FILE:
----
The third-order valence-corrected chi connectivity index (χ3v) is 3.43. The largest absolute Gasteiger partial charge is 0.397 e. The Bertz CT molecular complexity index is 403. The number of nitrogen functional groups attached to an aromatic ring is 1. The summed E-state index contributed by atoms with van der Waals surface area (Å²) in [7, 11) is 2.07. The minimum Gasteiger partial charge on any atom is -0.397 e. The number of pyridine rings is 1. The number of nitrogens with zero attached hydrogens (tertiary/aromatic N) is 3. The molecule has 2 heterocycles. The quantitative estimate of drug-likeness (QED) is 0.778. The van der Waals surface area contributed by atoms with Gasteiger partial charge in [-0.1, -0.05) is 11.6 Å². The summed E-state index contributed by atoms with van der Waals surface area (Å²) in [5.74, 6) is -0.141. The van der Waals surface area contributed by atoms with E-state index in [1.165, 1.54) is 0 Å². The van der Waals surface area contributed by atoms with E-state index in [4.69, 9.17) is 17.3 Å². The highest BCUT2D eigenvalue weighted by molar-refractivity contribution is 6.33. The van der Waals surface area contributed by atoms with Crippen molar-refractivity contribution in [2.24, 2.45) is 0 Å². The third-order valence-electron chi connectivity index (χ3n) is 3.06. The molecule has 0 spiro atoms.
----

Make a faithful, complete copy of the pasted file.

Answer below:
The third-order valence-corrected chi connectivity index (χ3v) is 3.43. The largest absolute Gasteiger partial charge is 0.397 e. The Bertz CT molecular complexity index is 403. The number of nitrogen functional groups attached to an aromatic ring is 1. The summed E-state index contributed by atoms with van der Waals surface area (Å²) in [7, 11) is 2.07. The minimum Gasteiger partial charge on any atom is -0.397 e. The number of pyridine rings is 1. The number of nitrogens with zero attached hydrogens (tertiary/aromatic N) is 3. The molecule has 2 heterocycles. The quantitative estimate of drug-likeness (QED) is 0.778. The van der Waals surface area contributed by atoms with Gasteiger partial charge in [-0.1, -0.05) is 11.6 Å². The summed E-state index contributed by atoms with van der Waals surface area (Å²) in [5.74, 6) is -0.141. The van der Waals surface area contributed by atoms with E-state index in [1.165, 1.54) is 0 Å². The van der Waals surface area contributed by atoms with E-state index in [4.69, 9.17) is 17.3 Å². The highest BCUT2D eigenvalue weighted by molar-refractivity contribution is 6.33. The van der Waals surface area contributed by atoms with Crippen molar-refractivity contribution in [2.24, 2.45) is 0 Å². The third-order valence-electron chi connectivity index (χ3n) is 3.06. The molecule has 0 spiro atoms.